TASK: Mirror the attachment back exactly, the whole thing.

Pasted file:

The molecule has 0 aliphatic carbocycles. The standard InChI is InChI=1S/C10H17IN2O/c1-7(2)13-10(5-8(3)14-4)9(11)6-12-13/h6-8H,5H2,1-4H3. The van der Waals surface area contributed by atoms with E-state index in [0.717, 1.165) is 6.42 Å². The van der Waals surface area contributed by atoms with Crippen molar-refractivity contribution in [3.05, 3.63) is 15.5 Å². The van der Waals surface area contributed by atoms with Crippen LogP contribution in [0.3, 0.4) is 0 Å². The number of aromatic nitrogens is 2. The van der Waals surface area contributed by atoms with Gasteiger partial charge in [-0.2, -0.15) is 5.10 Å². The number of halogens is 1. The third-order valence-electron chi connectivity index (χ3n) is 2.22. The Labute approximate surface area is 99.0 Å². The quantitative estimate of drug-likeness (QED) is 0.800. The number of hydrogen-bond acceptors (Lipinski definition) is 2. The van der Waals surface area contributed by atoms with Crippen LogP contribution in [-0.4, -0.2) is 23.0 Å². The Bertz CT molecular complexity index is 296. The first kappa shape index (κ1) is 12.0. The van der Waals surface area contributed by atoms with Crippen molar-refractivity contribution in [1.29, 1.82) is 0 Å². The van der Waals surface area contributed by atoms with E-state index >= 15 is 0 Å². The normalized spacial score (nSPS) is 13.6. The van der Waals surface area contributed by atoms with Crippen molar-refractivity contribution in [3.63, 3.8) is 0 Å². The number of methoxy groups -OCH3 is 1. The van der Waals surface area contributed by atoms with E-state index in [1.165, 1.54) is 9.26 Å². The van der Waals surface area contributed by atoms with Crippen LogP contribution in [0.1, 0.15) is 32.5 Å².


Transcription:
The molecule has 0 aliphatic carbocycles. The standard InChI is InChI=1S/C10H17IN2O/c1-7(2)13-10(5-8(3)14-4)9(11)6-12-13/h6-8H,5H2,1-4H3. The van der Waals surface area contributed by atoms with E-state index in [0.717, 1.165) is 6.42 Å². The van der Waals surface area contributed by atoms with Crippen molar-refractivity contribution in [3.05, 3.63) is 15.5 Å². The van der Waals surface area contributed by atoms with Crippen LogP contribution in [0.3, 0.4) is 0 Å². The number of aromatic nitrogens is 2. The van der Waals surface area contributed by atoms with Gasteiger partial charge in [-0.2, -0.15) is 5.10 Å². The number of halogens is 1. The third-order valence-electron chi connectivity index (χ3n) is 2.22. The Labute approximate surface area is 99.0 Å². The quantitative estimate of drug-likeness (QED) is 0.800. The number of hydrogen-bond acceptors (Lipinski definition) is 2. The van der Waals surface area contributed by atoms with Crippen LogP contribution in [-0.4, -0.2) is 23.0 Å². The Bertz CT molecular complexity index is 296. The first kappa shape index (κ1) is 12.0. The van der Waals surface area contributed by atoms with Crippen molar-refractivity contribution in [1.29, 1.82) is 0 Å². The van der Waals surface area contributed by atoms with E-state index >= 15 is 0 Å². The normalized spacial score (nSPS) is 13.6. The van der Waals surface area contributed by atoms with Crippen molar-refractivity contribution in [3.63, 3.8) is 0 Å². The number of methoxy groups -OCH3 is 1. The van der Waals surface area contributed by atoms with E-state index in [1.165, 1.54) is 9.26 Å². The van der Waals surface area contributed by atoms with Crippen LogP contribution in [0.1, 0.15) is 32.5 Å².